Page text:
The City of Harrisburg placed a municipal water well on undeveloped property owned by the Defendant property owner, Ms. Leigh. Shortly thereafter, the City discovered that they placed the well on her property but they did nothing. Several years later Ms. Leigh decided to sell the property and her broker discovered the well and approached the City with the situation. The City responded to her discovery of the well by suing her for adverse possession of her property, instead of offering to pay her fair market value of her property. The City lost and she won an ejectment action – which resulted in the trial Court opinion that the City was not entitled to legal possession or any interest in the property and ordering the City to vacate the property and decommission the well by September 1.
Months later, on a Friday, August 28, the City offered to purchase her property for $7,425. When she rejected their offer, they filed an emergency condemnation proceeding the following Tuesday, September 2. The dates here are important.
Ms. Leigh’s position at trial was that, as a matter of law, as of September 2, (one day after the well was to have been decommissioned) Ms. Leigh owned the well because the trial court’s judgment specifically held that the City had no legal right to Ms. Leigh’s property and were required to decommission the well by September 1st , which had not occurred. The trial court rejected Ms. Leigh’s legal argument and Ms. Leigh received only compensation for the land and not for the well.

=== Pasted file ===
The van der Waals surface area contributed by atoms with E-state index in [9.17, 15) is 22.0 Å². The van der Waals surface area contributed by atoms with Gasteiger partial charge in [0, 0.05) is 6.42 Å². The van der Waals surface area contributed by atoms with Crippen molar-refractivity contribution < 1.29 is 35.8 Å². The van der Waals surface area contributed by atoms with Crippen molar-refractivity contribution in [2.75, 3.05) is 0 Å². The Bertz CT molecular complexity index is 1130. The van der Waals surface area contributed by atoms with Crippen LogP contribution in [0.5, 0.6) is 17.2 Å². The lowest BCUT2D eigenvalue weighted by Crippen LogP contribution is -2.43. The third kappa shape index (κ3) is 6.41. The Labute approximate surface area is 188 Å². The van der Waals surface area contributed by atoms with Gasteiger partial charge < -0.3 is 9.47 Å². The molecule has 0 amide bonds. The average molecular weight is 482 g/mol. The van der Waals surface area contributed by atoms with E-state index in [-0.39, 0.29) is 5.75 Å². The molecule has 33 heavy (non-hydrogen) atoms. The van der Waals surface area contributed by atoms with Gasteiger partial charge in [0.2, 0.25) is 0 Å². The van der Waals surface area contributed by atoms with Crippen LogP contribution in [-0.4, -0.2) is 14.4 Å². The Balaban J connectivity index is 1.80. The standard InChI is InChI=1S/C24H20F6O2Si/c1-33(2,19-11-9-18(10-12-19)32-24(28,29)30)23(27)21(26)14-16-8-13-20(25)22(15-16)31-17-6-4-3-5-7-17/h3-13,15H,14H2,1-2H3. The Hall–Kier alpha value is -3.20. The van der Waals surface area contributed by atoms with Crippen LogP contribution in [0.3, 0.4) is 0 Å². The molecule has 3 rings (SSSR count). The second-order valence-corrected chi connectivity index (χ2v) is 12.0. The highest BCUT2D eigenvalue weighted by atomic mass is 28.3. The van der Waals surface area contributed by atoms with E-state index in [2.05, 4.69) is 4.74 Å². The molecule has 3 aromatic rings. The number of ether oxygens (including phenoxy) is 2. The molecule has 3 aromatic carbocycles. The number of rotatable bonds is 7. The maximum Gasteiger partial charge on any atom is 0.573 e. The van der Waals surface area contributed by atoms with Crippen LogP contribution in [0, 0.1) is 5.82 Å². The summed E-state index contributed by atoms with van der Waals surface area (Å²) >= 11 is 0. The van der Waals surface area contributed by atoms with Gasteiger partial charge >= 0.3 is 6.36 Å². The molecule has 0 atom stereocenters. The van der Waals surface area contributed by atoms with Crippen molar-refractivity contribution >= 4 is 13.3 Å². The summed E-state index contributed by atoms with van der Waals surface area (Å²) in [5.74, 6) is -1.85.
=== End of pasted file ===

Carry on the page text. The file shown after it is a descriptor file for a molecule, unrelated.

Ms. Leigh appealed to the Oregon Court of Appeals, which agreed that the ejectment judgment conclusively established that Ms. Leigh was the owner of the property, including its improvements. Accordingly, she was entitled to compensation for the value of the property, as improved. A public body that takes private property for public use must pay the property owner “just compensation”. OR Const, Art I § 18. The Court of Appeals held that the prior judgment conclusively held that the City was “wrongfully withholding possession of the Property”, and therefore, the value of the property was measured as of September 2, 2008 – the date the condemnation action was commenced and the property included compensation for the well because the well had not been decommissioned by September 1. The case was remanded back to the trial court for entry of judgment for Ms. Leigh.
(Property owner was represented by Garvey Schubert Barer.)
We regularly update clients about changes in real estate law and on industry trends. This includes briefing clients on legislative proposals in the federal tax, housing and other legal areas affecting their businesses. Staying current enables you to anticipate and prevent legal problems as well as capitalize on new developments.